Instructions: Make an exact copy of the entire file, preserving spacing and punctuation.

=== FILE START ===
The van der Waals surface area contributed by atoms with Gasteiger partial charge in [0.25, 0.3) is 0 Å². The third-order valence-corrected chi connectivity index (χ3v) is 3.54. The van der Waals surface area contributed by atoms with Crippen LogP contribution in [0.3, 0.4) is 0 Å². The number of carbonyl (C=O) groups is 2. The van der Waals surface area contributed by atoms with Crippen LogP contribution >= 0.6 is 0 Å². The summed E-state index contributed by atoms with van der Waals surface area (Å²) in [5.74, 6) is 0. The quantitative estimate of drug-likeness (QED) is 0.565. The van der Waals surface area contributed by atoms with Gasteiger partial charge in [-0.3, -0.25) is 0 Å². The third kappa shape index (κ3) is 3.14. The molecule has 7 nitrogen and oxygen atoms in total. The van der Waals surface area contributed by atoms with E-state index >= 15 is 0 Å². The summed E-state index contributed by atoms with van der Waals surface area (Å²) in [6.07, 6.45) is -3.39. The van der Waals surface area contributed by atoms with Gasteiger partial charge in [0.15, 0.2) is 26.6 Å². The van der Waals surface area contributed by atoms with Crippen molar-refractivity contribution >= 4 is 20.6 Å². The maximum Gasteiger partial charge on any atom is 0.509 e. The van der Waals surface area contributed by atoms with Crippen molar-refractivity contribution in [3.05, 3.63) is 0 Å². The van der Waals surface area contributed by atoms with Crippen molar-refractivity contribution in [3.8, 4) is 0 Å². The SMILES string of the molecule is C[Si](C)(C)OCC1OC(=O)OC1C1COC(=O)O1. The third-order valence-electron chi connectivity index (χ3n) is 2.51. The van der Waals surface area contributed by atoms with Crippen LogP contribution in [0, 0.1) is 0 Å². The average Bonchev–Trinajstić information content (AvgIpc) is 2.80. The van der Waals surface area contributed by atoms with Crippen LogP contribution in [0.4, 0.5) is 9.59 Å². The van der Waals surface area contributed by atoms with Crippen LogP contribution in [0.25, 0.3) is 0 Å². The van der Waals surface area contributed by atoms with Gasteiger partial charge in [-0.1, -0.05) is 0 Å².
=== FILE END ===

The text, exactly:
The van der Waals surface area contributed by atoms with Gasteiger partial charge in [0.25, 0.3) is 0 Å². The third-order valence-corrected chi connectivity index (χ3v) is 3.54. The van der Waals surface area contributed by atoms with Crippen LogP contribution in [0.3, 0.4) is 0 Å². The number of carbonyl (C=O) groups is 2. The van der Waals surface area contributed by atoms with Crippen LogP contribution >= 0.6 is 0 Å². The summed E-state index contributed by atoms with van der Waals surface area (Å²) in [5.74, 6) is 0. The quantitative estimate of drug-likeness (QED) is 0.565. The van der Waals surface area contributed by atoms with Gasteiger partial charge in [-0.3, -0.25) is 0 Å². The third kappa shape index (κ3) is 3.14. The molecule has 7 nitrogen and oxygen atoms in total. The van der Waals surface area contributed by atoms with E-state index >= 15 is 0 Å². The summed E-state index contributed by atoms with van der Waals surface area (Å²) in [6.07, 6.45) is -3.39. The van der Waals surface area contributed by atoms with Gasteiger partial charge in [0.15, 0.2) is 26.6 Å². The van der Waals surface area contributed by atoms with Crippen molar-refractivity contribution >= 4 is 20.6 Å². The maximum Gasteiger partial charge on any atom is 0.509 e. The van der Waals surface area contributed by atoms with Crippen molar-refractivity contribution in [3.05, 3.63) is 0 Å². The van der Waals surface area contributed by atoms with Crippen molar-refractivity contribution in [3.8, 4) is 0 Å². The SMILES string of the molecule is C[Si](C)(C)OCC1OC(=O)OC1C1COC(=O)O1. The third-order valence-electron chi connectivity index (χ3n) is 2.51. The van der Waals surface area contributed by atoms with Crippen LogP contribution in [0, 0.1) is 0 Å². The average Bonchev–Trinajstić information content (AvgIpc) is 2.80. The van der Waals surface area contributed by atoms with Crippen LogP contribution in [0.4, 0.5) is 9.59 Å². The van der Waals surface area contributed by atoms with Crippen LogP contribution in [0.25, 0.3) is 0 Å². The van der Waals surface area contributed by atoms with Gasteiger partial charge in [-0.1, -0.05) is 0 Å².